Let’s start off by reflecting on an important statistic: 109 women die every 24 hours due to breast cancer in Pakistan. Over 40,000 deaths a year with an addition of 90,000 new breast cancer cases annually is a matter of serious concern. This is why it is critical to raise breast cancer awareness by emphasizing the importance of early detection through regular screenings (like mammograms) and self-examinations. When breast cancer is detected early, it is often more treatable and the chances of survival are significantly higher.
This year, Social Diary Magazine is aiming to destigmatize discussions around the disease specifically when it comes to men playing a strong role in voicing support for women in their lives. Open conversations about breast health can reduce fear and anxiety associated with breast cancer, making it easier for individuals to seek help and support. It is important to boost awareness which will lead to greater public support for breast cancer research and treatment. This can result in more funding for research initiatives, leading to advancements in prevention, early detection, and treatment methods. Encouraging awareness provides people with knowledge about risk factors, preventive measures, and early signs of breast cancer. This empowers individuals to take proactive steps towards their own health and well-being.
Who Can Get Breast Cancer:
Breast cancer can affect anyone, regardless of age, gender, or ethnicity. However, certain factors can increase the risk of developing breast cancer.
Gender: While breast cancer can affect both males and females, it is much more common in women.
Age: The risk of breast cancer increases with age. The majority of cases occur in women over the age of 50, but younger women can also develop breast cancer.
Family History: Individuals with a family history of breast cancer, especially close relatives like a mother, sister, or daughter, have a higher risk.
Radiation Exposure: Previous exposure to high levels of ionizing radiation, especially at a young age, can increase the risk of breast cancer.
Reproductive Factors: Women who have never had children or who had their first child after the age of 30 may have a slightly higher risk.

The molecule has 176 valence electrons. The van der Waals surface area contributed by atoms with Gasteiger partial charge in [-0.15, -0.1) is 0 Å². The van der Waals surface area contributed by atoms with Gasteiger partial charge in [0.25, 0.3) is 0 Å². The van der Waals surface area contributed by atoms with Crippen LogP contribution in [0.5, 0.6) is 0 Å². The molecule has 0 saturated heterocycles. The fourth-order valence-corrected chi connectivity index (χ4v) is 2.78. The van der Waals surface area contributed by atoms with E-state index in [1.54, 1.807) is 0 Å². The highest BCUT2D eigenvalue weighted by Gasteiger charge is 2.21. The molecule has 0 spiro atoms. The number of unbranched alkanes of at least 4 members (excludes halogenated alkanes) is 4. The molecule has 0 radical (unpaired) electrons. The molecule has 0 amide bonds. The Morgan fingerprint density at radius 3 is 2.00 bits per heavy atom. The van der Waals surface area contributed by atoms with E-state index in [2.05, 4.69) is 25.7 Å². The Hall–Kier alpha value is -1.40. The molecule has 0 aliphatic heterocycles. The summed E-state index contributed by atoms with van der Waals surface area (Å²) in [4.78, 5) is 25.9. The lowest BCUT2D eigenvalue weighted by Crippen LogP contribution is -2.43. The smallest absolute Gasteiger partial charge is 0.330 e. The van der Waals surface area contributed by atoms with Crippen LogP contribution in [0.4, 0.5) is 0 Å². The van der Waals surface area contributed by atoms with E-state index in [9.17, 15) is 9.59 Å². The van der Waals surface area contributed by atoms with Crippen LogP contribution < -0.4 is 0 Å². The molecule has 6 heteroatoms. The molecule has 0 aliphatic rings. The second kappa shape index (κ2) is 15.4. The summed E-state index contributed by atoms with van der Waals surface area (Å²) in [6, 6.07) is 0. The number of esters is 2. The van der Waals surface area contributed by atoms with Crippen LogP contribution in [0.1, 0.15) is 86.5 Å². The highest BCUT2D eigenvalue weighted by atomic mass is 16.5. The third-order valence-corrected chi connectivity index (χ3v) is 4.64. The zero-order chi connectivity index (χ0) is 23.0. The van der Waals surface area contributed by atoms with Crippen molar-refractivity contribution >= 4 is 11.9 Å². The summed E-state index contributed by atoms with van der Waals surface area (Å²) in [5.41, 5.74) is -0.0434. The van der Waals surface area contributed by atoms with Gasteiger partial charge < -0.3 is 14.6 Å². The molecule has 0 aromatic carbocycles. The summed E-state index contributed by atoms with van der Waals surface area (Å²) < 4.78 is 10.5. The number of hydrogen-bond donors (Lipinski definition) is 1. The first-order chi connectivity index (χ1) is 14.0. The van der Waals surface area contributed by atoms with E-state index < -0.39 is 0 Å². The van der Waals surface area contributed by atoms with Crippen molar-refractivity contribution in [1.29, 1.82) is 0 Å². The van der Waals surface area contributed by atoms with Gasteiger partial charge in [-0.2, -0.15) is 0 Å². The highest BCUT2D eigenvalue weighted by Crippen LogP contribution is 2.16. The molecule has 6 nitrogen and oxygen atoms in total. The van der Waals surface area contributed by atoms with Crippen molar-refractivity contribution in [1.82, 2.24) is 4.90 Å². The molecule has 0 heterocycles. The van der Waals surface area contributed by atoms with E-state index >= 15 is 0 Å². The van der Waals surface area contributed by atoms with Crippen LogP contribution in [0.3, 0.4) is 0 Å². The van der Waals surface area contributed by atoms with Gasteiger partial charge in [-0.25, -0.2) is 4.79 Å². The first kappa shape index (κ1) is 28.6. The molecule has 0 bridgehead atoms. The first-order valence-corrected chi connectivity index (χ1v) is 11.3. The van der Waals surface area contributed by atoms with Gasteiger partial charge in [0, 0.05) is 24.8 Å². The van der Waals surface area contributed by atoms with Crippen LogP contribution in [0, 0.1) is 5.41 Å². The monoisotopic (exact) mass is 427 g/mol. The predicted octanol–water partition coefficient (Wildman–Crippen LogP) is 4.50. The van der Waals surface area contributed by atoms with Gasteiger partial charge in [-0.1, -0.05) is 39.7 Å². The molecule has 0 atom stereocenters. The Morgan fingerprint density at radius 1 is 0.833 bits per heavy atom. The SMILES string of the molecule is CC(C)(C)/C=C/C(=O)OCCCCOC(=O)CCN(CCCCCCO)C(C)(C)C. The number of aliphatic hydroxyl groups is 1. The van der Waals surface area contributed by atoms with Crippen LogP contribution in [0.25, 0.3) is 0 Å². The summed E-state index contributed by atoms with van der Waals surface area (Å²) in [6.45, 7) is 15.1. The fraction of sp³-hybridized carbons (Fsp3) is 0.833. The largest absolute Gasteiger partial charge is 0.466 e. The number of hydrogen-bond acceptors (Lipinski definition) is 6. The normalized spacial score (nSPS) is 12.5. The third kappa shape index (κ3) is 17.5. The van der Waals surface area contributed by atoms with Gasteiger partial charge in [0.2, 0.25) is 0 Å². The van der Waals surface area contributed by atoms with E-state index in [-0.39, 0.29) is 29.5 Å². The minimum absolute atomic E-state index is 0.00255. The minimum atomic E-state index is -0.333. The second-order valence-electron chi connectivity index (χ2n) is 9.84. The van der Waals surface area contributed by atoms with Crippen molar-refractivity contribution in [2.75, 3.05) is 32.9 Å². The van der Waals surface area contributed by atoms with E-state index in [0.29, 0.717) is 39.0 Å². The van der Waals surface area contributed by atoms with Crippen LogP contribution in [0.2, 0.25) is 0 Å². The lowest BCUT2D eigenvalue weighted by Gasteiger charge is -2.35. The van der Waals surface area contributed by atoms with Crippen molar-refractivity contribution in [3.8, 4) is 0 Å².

Lifestyle Factors: Factors like excessive alcohol consumption, obesity, lack of physical activity, and a diet high in saturated fats have been associated with an increased risk of breast cancer.
Environmental Factors: While the exact impact of environmental factors is still being studied, exposure to certain chemicals and pollutants may play a role.
Here’s How You’ll Do a Self-Examination:
Choose a regular time: It’s recommended to perform a self-exam once a month, ideally a few days after your menstrual period when breasts are less likely to be tender or swollen.
In front of a mirror:
Stand in front of a mirror with your hands on your hips.
Look for changes in the size, shape, or position of your breasts.
Check for any changes in the skin, like dimpling, puckering, or redness.
Raise your arms:
Raise your arms above your head and look for the same changes as in step 2.
Lie down on a flat surface, such as a bed or a couch.
Use your right hand to examine your left breast and vice versa.
Use the pads of your fingers (not the tips) to press firmly in small circular motions, covering the entire breast and armpit area.
Make sure to cover the breast in an up-and-down pattern and side-to-side pattern.
Check for lumps or thickening
What you need to look out for:
Pay attention to any unusual lumps, hard knots, or thickened areas.
Note the location, size, shape, and texture of any abnormality.
Check your nipples: Look for any changes, such as a change in direction, discharge, or inversion.
Repeat on the other breast.